The COVID-19 pandemic may have forced your institution to delay (or freeze) hiring for the near future for open administrative, staff, or even faculty positions. In these times, you are likely, by necessity, to be carefully considering the academic personnel needs at your college or university.

And academic leaders everywhere are assessing how best to handle remote hiring (or other selective academic personnel decisions)—in a time when meeting in person, or even using campus hardware, is not possible.

Luckily, since long before COVID-19 happened, Interfolio has been helping colleges and universities to achieve a digital transformation around their academic hiring and data gathering.

Here, we discuss a few essential guidelines your office should follow when considering a move to online academic recruitment, fellowships, and other competitive processes in higher education. 

The guidelines are:

  1. Ease for committees/reviewers is essential
  2. It’s best to compile data reporting needs and priorities in advance 
  3. Letters of recommendation should be automated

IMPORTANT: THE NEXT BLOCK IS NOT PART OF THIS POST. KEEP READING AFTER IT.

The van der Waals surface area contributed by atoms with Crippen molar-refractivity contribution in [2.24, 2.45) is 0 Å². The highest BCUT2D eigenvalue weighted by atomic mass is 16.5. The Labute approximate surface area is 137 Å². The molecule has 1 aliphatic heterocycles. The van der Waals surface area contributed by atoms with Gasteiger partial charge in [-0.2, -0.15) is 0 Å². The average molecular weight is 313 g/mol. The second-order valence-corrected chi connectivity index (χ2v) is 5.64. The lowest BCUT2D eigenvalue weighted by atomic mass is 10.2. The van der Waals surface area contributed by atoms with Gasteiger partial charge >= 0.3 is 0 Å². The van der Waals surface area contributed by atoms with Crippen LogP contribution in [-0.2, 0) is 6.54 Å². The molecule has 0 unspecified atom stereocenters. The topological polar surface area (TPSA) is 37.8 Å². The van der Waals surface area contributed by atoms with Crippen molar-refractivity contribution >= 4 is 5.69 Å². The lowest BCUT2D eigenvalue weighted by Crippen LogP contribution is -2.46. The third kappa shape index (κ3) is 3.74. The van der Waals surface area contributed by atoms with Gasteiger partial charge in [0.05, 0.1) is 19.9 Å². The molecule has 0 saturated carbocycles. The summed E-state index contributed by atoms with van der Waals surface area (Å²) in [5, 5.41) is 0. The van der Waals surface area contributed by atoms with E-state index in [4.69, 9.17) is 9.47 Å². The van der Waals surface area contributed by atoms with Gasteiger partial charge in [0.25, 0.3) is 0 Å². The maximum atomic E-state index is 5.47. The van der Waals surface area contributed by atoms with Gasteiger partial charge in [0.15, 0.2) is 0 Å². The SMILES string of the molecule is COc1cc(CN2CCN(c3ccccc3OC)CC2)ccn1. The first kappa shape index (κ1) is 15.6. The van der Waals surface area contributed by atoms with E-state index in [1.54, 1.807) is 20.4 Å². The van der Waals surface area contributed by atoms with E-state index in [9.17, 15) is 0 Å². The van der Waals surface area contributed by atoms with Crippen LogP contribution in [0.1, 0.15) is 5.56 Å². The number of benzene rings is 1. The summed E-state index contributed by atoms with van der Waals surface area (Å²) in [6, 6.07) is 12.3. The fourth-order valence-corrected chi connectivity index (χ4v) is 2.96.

Guideline 1: Ease of reviewing materials is essential

The practical experience of evaluating many applications in a row is an absolutely central aspect of academic recruitment to bear in mind.

Yet, oddly, this is a basic need that can slip out of sight during your digital transformation, amidst conversations with IT, HR, provost and dean’s offices, and the institutional diversity office. Don’t let it!

The page-by-page application review experience will make or break your transition to online faculty hiring. (Just ask Millikin University or Notre Dame.)

Regardless of whether a decision is made by committee or by a simpler administrative review, academic applications are much larger and complicated than the applications for most staff positions. They have many pages, many different kinds of documents, and in many fields, images and multimedia.

As you undertake a digital transformation around selective processes, you must keep sight of the people evaluating the applications. Ask yourself: “How will they reach good decisions under this online hiring model?”

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Guideline 2: It’s best to compile data reporting needs and priorities in advance

In parallel to the goal of actually handling the search and decision process around academic hiring, you will want visibility into a variety of data points after the fact.

It is critical to compile your list of desired data points, beginning early on in your digital transformation effort. Have at least a brief check-in with your institutional diversity, HR, and institutional research offices to make sure you have your bases covered.

Here are a few sample data points around academic hiring that you should consider:

  • Self-reported diversity/demographic information (following federal EEO Commission guidelines)
  • Quantitative ranking of applicants by reviewers, based on standard criteria